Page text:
You mention the 'abuse'. I wasn't abused in any sense, but I was twisted into shape by mum. I have spent a lot of my adult life untwisting myself without quite realising why. I wish I could go back to my mum as a little girl and be her friend - she needed one so badly and it would have been a good investment for all of us. I love her very much still but it's the sort of protective love that you feel for a tiny child, or someone who is ill. And I am wary how close I get.

madmouse Wed 15-Dec-10 11:17:27

Hi Orm I mentioned abuse because that is my background and DHs - not necessarily yours.

I do know what you mean with wanting to be a natural parent. DH and I are both terribly aware of how we do things and what messages we give. eg my ds is 2 and yesterday dh and I were having a cuddle and ds came straight over babbling away. I jokingly said 'stay out of it, you' and dh said 'don't say that he will feel excluded'. We are both oversensitive. I got in a total flap when a checkout assistant called ds 'a sexy little boy' and I didn't say anything..

At the end of the day all we can do is our best.

Ormirian Wed 15-Dec-10 13:14:40

I guess I just get worried that what my mum did/does would be compared to real abuse. It makes me feel guilty to even seem to be comparing myself to someone like you who suffered real abuse. I see my mum like a bruised peach, the rot passes to the fruit next to it but there's no malice involved.

Ormirian Wed 15-Dec-10 13:15:43

It might also help to explain my repeated bouts of anxiety and depression. I only had treatment for them over the last 10 yrs or so but I have had them since I was a teenager.

Ormirian Thu 16-Dec-10 06:58:31

She and dad were here last night. All went well. She was very nice to everyone. Evenings like that make wonder what my problem is.

But she still went OTT with praise, "Oh that was a lovely meal', 'Isn't your cat gorgeous', 'Doesn't DD look beautiful'. I still look for the hidden critisism and wonder if she's being sarcastic. I wish she'd tease me and make jokes like dad does - I am still on tenterhooks with her.

sparklyjewlz Thu 16-Dec-10 07:08:09

Perhaps you need to be a little less hard on your Mum? Although in an earlier post you recognised that she was a victim too of what "her mother did to her". It sounds like she loves you very much.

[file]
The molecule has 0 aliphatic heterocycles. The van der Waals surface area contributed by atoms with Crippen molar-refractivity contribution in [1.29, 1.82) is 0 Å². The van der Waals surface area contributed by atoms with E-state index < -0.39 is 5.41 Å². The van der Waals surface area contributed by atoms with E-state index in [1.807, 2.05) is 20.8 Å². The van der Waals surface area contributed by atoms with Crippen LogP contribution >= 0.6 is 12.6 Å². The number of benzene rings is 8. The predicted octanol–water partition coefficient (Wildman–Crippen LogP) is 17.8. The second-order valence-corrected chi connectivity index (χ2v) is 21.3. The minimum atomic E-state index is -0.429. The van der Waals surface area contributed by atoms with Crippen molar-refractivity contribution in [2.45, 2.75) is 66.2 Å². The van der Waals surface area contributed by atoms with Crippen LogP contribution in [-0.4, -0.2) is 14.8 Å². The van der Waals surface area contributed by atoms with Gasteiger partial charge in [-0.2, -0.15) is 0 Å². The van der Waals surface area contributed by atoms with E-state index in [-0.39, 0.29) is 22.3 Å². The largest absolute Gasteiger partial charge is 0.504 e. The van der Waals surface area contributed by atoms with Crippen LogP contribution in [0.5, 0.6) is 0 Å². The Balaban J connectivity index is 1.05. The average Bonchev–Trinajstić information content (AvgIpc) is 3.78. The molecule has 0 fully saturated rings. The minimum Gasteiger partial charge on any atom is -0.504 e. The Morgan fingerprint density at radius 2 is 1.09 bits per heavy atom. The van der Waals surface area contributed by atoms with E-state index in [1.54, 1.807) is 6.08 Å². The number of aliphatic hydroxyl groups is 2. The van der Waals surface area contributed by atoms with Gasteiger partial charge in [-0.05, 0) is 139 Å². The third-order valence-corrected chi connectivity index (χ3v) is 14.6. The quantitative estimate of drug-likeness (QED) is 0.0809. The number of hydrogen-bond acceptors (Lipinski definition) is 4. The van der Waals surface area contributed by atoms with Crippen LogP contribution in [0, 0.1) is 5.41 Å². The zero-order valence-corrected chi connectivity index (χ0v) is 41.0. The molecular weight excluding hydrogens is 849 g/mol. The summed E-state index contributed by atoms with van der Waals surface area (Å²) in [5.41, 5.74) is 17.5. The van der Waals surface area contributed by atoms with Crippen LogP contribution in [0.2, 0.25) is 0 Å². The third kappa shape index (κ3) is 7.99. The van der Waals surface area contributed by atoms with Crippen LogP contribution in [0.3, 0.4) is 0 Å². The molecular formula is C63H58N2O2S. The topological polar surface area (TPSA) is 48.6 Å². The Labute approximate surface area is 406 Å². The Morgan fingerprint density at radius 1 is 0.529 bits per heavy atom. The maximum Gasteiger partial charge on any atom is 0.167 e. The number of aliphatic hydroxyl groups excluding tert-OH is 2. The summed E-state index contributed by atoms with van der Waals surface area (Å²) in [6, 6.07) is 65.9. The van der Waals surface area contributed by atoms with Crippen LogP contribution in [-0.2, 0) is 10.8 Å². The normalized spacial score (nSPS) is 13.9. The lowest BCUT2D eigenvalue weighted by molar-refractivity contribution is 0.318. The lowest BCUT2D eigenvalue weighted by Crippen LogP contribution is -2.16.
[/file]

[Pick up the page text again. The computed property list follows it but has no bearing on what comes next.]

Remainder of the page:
Ormirian Thu 16-Dec-10 08:04:48

sparkly - I have only just started being 'hard' on her sad. I spent years feeling inadequate and guilty - I've just managed to accept that there was never anything wrong with me. I know she loves me, I love her too, that will never change. But maybe I should just let it go.... go back to feeling that I was the problem?

MarineIguana Thu 16-Dec-10 09:34:37

Orm I know this feeling too. My mum can be fine, she can be funny and nice. Other times she's shockingly hurtful or breathtakingly crap. She never takes responsibility. She loved us, but she was still a terrible mother, because she was the victim and I had to be the adult. The fact that she can be nice, and that it's not her fault (she's also v damaged) doesn't change the fact that effectively I didn't have any proper parents (my dad was actively abusive, she stood by and was self-pitying).

Friends meet her and say "well she seems nice" or she visits and is OK, and then I feel I must have made it up. But then I'll report something she has said or done to me to DP or a friend, and they're beyond shocked.

I know it's not her fault but the point is, it's not my fault either and I have to adjust my outlook so that I can stop feeling responsible for everyone.

Orm what I find with this issue is that there are people who haven't experienced this type of problem who will say words to the effect of "but she's your MUM, you owe her just for that reason". Then there are others who know it can be more complicated than that. Everyone means well but I've realised that there are families where things really are in order and the parents play the role of parents, and people from those families don't really get it. (Which is as it should be of course! - that's who I want my DC to be, kids ho have proper parents.)

Ormirian Thu 16-Dec-10 10:03:17

"She loved us, but she was still a terrible mother, because she was the victim and I had to be the adult."


I will never challenge her over it because it would be entirely pointless and unkind, as I am sure she thought she did her best. I am just acknowledging to myself, and her on MN, that there are reasons why I was so insecure and unhappy for so many years. So I don't have to be anymore.

doggiesayswoof Thu 16-Dec-10 11:04:30

I've had a slightly different dynamic with my mum but I totally understand where you are coming from Orm.

My mum was always a martyr and at the same time refused to look after herself properly because she has very low self esteem and feels she is not worth looking after (I realise this now, but didn't when I was a child). There are pretty obvious issues with someone like that supposedly caring for others. Me and my sister (and my dad) were never good enough.

I was in this weird situation where I was quite independent - because she left me to fend for myself a lot - while at the same time being told that I would never cope away from her.

I too wish I was a natural parent - I overanalyse everything with my DC in my efforts to be not like my mum. She is often ill now and still won't look after herself and I still feel guilty - for what I don't actually know.

Sorry that was a ramble. I don't really have any advice but huge sympathy. It's just always with you isn't it?

madmouse Thu 16-Dec-10 12:24:11

'the point is, it's not my fault either'


that is the point